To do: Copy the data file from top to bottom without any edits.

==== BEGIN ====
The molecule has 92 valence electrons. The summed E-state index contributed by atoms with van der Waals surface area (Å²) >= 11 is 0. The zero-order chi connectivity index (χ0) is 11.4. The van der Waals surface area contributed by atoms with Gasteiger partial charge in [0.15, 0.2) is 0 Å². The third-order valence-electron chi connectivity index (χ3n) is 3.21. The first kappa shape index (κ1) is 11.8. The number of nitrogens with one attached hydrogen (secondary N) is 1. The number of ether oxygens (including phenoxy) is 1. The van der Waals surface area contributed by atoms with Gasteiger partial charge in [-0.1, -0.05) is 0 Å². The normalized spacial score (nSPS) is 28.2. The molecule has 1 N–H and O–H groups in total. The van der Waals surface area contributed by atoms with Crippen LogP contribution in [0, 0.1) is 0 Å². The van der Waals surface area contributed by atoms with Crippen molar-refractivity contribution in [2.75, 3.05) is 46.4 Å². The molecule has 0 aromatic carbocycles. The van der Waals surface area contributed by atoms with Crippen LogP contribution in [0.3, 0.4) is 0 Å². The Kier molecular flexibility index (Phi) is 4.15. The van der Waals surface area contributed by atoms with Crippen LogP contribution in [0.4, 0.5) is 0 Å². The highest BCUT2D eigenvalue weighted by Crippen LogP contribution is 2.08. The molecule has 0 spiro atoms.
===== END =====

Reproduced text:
The molecule has 92 valence electrons. The summed E-state index contributed by atoms with van der Waals surface area (Å²) >= 11 is 0. The zero-order chi connectivity index (χ0) is 11.4. The van der Waals surface area contributed by atoms with Gasteiger partial charge in [0.15, 0.2) is 0 Å². The third-order valence-electron chi connectivity index (χ3n) is 3.21. The first kappa shape index (κ1) is 11.8. The number of nitrogens with one attached hydrogen (secondary N) is 1. The number of ether oxygens (including phenoxy) is 1. The van der Waals surface area contributed by atoms with Gasteiger partial charge in [-0.1, -0.05) is 0 Å². The normalized spacial score (nSPS) is 28.2. The molecule has 1 N–H and O–H groups in total. The van der Waals surface area contributed by atoms with Crippen LogP contribution in [0, 0.1) is 0 Å². The van der Waals surface area contributed by atoms with Crippen molar-refractivity contribution in [2.75, 3.05) is 46.4 Å². The molecule has 0 aromatic carbocycles. The van der Waals surface area contributed by atoms with Crippen LogP contribution in [0.3, 0.4) is 0 Å². The Kier molecular flexibility index (Phi) is 4.15. The van der Waals surface area contributed by atoms with Crippen LogP contribution in [0.4, 0.5) is 0 Å². The highest BCUT2D eigenvalue weighted by Crippen LogP contribution is 2.08. The molecule has 0 spiro atoms.